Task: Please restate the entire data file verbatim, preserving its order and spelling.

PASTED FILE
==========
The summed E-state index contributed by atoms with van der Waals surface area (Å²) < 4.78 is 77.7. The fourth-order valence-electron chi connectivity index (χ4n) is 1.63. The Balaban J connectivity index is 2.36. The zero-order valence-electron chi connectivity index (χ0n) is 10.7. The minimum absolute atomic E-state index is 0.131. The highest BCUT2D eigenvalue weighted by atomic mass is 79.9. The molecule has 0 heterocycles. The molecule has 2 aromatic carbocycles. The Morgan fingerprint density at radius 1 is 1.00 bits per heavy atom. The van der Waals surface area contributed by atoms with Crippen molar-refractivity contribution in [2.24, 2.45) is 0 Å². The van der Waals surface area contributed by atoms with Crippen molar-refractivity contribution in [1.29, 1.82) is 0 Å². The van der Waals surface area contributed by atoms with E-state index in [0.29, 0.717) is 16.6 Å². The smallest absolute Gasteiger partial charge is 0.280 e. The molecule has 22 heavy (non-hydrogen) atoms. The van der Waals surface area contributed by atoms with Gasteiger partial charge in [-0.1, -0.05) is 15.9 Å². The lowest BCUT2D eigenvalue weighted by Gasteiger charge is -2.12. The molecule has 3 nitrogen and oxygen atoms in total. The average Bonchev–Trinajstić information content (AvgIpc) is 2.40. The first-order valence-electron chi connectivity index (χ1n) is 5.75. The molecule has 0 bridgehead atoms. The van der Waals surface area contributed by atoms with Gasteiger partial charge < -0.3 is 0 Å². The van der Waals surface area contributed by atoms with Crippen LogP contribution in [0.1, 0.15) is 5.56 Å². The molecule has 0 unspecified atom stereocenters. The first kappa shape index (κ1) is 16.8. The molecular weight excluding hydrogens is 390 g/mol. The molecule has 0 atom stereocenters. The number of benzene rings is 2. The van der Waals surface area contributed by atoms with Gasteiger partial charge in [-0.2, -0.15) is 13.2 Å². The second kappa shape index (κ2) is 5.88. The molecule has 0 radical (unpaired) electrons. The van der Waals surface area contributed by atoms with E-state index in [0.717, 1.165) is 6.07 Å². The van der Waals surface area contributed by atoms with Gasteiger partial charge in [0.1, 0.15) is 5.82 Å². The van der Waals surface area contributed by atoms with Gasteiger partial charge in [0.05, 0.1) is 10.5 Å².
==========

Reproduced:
The summed E-state index contributed by atoms with van der Waals surface area (Å²) < 4.78 is 77.7. The fourth-order valence-electron chi connectivity index (χ4n) is 1.63. The Balaban J connectivity index is 2.36. The zero-order valence-electron chi connectivity index (χ0n) is 10.7. The minimum absolute atomic E-state index is 0.131. The highest BCUT2D eigenvalue weighted by atomic mass is 79.9. The molecule has 0 heterocycles. The molecule has 2 aromatic carbocycles. The Morgan fingerprint density at radius 1 is 1.00 bits per heavy atom. The van der Waals surface area contributed by atoms with Crippen molar-refractivity contribution in [2.24, 2.45) is 0 Å². The van der Waals surface area contributed by atoms with Crippen molar-refractivity contribution in [1.29, 1.82) is 0 Å². The van der Waals surface area contributed by atoms with E-state index in [0.29, 0.717) is 16.6 Å². The smallest absolute Gasteiger partial charge is 0.280 e. The molecule has 22 heavy (non-hydrogen) atoms. The van der Waals surface area contributed by atoms with Gasteiger partial charge in [-0.1, -0.05) is 15.9 Å². The lowest BCUT2D eigenvalue weighted by Gasteiger charge is -2.12. The molecule has 3 nitrogen and oxygen atoms in total. The average Bonchev–Trinajstić information content (AvgIpc) is 2.40. The first-order valence-electron chi connectivity index (χ1n) is 5.75. The molecule has 0 bridgehead atoms. The van der Waals surface area contributed by atoms with Gasteiger partial charge < -0.3 is 0 Å². The van der Waals surface area contributed by atoms with Crippen LogP contribution in [0.1, 0.15) is 5.56 Å². The molecule has 0 unspecified atom stereocenters. The first kappa shape index (κ1) is 16.8. The molecular weight excluding hydrogens is 390 g/mol. The molecule has 0 atom stereocenters. The number of benzene rings is 2. The van der Waals surface area contributed by atoms with Gasteiger partial charge in [-0.2, -0.15) is 13.2 Å². The second kappa shape index (κ2) is 5.88. The molecule has 0 radical (unpaired) electrons. The van der Waals surface area contributed by atoms with E-state index in [0.717, 1.165) is 6.07 Å². The van der Waals surface area contributed by atoms with Gasteiger partial charge in [0.1, 0.15) is 5.82 Å². The van der Waals surface area contributed by atoms with Gasteiger partial charge in [0.05, 0.1) is 10.5 Å².